Colonel Blink's Conspiracy

It's declassified: how the Raj's leftovers played foul in Kashmir, circa '47
Colonel Blink's Conspiracy
War And Diplomacy In Kashmir, 1947-48
By C. Dasgupta
Sage Rs250, Pages:240
It couldn’t have been timed better. Dasgupta’s work, extracts from which appeared on the eve of Tony Blair’s visit, describes what happened during the early days of the Kashmir troubles and examines the British role in manipulating the tribal invasion of Kashmir to a stalemate and internationalising the issue. He draws heavily on documents that have now been declassified and reveals the role played by Mountbatten and the service chiefs in India and Pakistan (all British nationals) who owed their loyalty not so much to the governments of the dominions they served but to the British government.

The work seeks to answer questions that have haunted Indians: why did India not carry the war into Pakistan, as in ’65? Why did we take the issue to the United Nations? Why was no serious effort made to clear Pakistani forces from the western areas of Poonch and Mirpur? Why did India accept a ceasefire when she clearly had military superiority? When Pandit Nehru, in his ‘tryst with destiny’ speech said "we have almost attained independence", he didn’t elaborate how incomplete that independence was and how costly it would prove in the long run.

The armed forces were still led by British officers and the vital defence committee of the Indian cabinet was presided over by Mountbatten, a British naval officer. Understandably enough, their loyalty was to their British sovereign and affected the manner in which they discharged their duties and carried out—or in some cases failed to carry out—orders of the government in whose pay they happened to be. By manoeuvring himself at the head of the defence committee, Mountbatten was able to influence India’s policy and, where necessary, undermine it.

During the Junagadh crisis, the service chiefs addressed a joint letter to the Indian defence minister declaring their inability to participate in the operations should an Indo-Pak conflict ensue. India reacted sharply to this invasion of political domain by the armed forces and the letter was withdrawn.

In the initial stages of the conflict, counselled by the supreme commander for India and Pakistan, Field Marshal Auchinlek, ‘Indian’ commander-in-chief Gen Lockhart refrained from sending supplies requested by Maharaja Hari Singh. He also withheld from the government intelligence received from his "Pakistani" counterparts about impending infiltration by "tribesmen".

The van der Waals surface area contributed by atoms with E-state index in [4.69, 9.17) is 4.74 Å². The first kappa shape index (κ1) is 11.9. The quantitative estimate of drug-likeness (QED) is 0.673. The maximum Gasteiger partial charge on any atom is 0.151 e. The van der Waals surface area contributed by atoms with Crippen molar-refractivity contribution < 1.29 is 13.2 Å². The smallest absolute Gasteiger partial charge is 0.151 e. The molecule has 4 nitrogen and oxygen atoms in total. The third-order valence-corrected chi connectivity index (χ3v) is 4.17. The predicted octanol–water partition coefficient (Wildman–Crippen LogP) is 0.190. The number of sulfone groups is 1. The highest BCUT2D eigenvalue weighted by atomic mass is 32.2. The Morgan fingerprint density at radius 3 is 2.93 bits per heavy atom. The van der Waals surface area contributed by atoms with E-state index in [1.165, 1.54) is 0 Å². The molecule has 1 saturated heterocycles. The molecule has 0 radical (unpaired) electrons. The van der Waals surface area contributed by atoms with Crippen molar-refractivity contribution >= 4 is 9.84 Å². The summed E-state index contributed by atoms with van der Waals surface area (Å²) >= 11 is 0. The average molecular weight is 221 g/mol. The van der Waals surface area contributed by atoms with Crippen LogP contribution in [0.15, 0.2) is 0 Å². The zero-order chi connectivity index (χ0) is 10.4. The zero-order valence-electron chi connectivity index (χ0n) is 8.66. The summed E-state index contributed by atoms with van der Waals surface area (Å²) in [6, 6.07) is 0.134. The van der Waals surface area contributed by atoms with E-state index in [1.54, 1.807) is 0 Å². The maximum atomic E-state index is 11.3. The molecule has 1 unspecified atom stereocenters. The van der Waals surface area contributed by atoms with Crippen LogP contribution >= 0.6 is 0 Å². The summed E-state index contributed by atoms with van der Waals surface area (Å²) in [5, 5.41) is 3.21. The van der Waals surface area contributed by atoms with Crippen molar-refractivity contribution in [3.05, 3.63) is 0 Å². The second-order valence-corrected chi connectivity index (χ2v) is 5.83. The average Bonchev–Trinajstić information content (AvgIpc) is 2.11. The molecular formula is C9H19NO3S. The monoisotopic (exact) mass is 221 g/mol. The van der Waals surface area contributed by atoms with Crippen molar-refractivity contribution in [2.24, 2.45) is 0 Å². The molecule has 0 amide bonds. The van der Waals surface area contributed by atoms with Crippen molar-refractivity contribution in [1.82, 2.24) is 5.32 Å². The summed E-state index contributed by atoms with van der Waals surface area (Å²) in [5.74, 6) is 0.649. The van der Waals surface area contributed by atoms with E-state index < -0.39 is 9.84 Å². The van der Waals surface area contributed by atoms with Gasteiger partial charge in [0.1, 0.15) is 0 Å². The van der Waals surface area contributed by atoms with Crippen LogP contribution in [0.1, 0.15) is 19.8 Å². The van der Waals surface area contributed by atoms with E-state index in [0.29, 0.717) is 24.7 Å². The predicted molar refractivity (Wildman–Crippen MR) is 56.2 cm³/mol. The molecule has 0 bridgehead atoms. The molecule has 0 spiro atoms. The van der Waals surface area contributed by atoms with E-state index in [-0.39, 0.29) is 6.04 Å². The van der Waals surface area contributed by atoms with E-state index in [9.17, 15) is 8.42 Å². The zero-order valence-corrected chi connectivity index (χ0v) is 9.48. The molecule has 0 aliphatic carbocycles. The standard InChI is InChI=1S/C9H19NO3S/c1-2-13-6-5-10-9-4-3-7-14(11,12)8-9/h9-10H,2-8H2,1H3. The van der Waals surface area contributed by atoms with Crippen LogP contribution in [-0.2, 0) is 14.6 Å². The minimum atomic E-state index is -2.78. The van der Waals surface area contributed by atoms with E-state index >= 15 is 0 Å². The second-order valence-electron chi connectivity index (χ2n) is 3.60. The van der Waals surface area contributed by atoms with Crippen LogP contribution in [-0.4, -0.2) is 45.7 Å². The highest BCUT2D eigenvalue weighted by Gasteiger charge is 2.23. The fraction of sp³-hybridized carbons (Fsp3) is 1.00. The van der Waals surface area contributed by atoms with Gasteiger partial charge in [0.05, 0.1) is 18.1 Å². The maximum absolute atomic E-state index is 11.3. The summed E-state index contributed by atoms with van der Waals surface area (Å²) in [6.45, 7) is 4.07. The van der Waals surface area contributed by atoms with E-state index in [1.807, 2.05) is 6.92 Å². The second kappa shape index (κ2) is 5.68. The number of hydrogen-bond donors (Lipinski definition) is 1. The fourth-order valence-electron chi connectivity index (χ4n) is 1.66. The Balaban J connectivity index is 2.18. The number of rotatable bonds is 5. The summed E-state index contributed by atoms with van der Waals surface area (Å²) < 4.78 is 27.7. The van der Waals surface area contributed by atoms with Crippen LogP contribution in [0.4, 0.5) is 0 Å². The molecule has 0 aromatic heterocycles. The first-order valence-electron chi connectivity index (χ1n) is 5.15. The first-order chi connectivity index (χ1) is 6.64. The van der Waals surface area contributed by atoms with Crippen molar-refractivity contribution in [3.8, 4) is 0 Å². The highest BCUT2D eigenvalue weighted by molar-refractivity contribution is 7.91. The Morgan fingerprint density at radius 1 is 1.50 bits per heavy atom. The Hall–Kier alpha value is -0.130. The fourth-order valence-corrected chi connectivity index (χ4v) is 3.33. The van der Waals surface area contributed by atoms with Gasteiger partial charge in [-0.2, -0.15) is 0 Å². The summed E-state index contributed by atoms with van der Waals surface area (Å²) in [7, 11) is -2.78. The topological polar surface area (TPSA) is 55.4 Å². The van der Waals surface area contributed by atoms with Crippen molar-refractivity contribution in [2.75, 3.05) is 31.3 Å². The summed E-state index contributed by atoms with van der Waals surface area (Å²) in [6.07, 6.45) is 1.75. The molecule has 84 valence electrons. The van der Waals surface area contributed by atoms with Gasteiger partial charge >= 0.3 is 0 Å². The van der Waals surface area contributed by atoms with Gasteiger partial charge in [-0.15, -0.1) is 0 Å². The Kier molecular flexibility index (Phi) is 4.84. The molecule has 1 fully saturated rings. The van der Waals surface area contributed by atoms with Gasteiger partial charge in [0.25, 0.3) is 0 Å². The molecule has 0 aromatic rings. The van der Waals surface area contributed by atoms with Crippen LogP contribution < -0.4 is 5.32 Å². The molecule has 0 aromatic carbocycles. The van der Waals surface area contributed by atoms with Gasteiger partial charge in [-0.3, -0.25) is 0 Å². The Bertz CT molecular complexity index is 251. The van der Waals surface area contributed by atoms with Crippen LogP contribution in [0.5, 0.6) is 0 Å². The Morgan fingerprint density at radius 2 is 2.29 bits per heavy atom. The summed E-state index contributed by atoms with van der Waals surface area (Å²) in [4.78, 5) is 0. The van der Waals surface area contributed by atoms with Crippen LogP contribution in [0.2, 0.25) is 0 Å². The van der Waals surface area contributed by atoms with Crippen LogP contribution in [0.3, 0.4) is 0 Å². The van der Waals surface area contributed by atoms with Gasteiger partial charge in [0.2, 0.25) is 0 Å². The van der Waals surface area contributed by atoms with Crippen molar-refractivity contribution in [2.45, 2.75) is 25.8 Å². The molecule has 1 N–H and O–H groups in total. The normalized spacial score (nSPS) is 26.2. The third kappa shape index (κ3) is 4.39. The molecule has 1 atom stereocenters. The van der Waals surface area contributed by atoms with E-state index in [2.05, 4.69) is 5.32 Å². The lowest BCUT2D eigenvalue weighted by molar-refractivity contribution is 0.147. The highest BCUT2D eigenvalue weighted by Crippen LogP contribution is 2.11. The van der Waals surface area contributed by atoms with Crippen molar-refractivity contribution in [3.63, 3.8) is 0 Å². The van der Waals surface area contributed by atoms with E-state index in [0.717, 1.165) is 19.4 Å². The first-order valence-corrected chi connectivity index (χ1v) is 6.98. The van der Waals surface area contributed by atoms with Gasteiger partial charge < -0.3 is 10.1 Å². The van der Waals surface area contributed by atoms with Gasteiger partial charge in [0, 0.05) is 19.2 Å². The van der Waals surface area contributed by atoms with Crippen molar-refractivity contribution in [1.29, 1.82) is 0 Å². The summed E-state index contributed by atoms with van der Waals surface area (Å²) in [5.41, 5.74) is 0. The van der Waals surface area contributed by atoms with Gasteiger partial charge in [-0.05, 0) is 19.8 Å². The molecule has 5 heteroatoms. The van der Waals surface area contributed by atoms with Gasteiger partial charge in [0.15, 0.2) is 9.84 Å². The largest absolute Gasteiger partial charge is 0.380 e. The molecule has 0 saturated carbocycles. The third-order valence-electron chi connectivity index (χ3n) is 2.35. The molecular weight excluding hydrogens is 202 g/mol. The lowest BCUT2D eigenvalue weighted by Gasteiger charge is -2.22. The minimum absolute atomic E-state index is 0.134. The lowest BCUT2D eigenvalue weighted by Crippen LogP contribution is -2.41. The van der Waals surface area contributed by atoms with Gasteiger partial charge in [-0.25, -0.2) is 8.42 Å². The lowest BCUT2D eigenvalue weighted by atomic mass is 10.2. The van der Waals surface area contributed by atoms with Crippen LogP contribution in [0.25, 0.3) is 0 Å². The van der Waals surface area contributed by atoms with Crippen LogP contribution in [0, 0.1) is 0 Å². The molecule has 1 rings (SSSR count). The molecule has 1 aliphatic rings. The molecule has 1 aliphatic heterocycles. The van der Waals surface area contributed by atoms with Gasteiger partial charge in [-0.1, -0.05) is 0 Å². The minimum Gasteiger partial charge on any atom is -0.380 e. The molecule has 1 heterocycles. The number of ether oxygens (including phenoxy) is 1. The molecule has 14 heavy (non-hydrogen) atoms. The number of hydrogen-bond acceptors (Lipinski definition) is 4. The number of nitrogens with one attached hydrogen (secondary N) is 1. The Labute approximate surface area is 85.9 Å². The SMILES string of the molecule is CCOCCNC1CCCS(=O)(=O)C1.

The process of decision-making was soon taken over by Whitehall, which had come to the conclusion that on greater strategic considerations "a tilt towards Pakistan" was necessary. Mountbatten was required to act as mediator between India and Pakistan and when these attempts failed he, acting in collusion with Lockhart, sought to thwart India’s plans to take the war to Pakistan’s border with J&K.

The book examines the dubious role played by two persons—Mountbatten and Philip Noel-Baker, secretary of state in the Commonwealth Relations Office. At this point, Britain needed Pakistan more than India for what were perceived to be British oil and strategic interests in the Gulf region.

Thus UK policy—somewhat even-handed in the first month of the Kashmir troubles—began to take a strong pro-Pakistan turn with Noel-Baker exceeding his brief and managing to get a UN Security Council resolution and obtain a ceasefire on the basis of inducting Pak troops into J&K. Gen Bucher, who had succeeded Lockhart as C-in-C, was similarly engaged in a collusive exercise with his Pakistani counterpart. After Mountbatten’s departure, the task of conveying British advice to Bucher fell on the British High Commissioner in Delhi.

The book has drawn heavily on British archives to conclude that the British general and diplomats coordinated their moves "to ensure that any India advance stopped well short of the Pakistani border". An interesting case was the attack by an iaf craft on a Pakistani Dakota air-dropping supplies to Gilgit. The officiating air chief justified this action saying he had ordered any unidentified aircraft flying over J&K to be shot down. Under "advice" from the British High Commissioner, Air Chief Elmhirst was persuaded to ignore the Pakistani air-drops.

It was only after the departure of senior British military officers that any meaningful contingency planning could take place. But by then Kashmir had become an intractable problem. In ’48 the Americans had seen the legitimacy of Kashmir’s accession to India. It was only with the Cold War that the US began to woo Pakistan.

Could India have fared better had it not accepted Mountbatten as governor-general and, like Pakistan, picked a senior Congress leader to that post? Could India have done away with the services of British officers? The answer to the first question is yes. To the second, perhaps. Bucher et al brought little benefit to us and many handicaps. The goi writ didn’t run fully in some sensitive matters. Perhaps India was much too dependent on the UK for military hardware but even that could have been obtained at a price. Whatever be the case, Kashmir became a festering sore thanks to these men. One can only hope we learn from our mistakes and trust no strangers in matters of national security.

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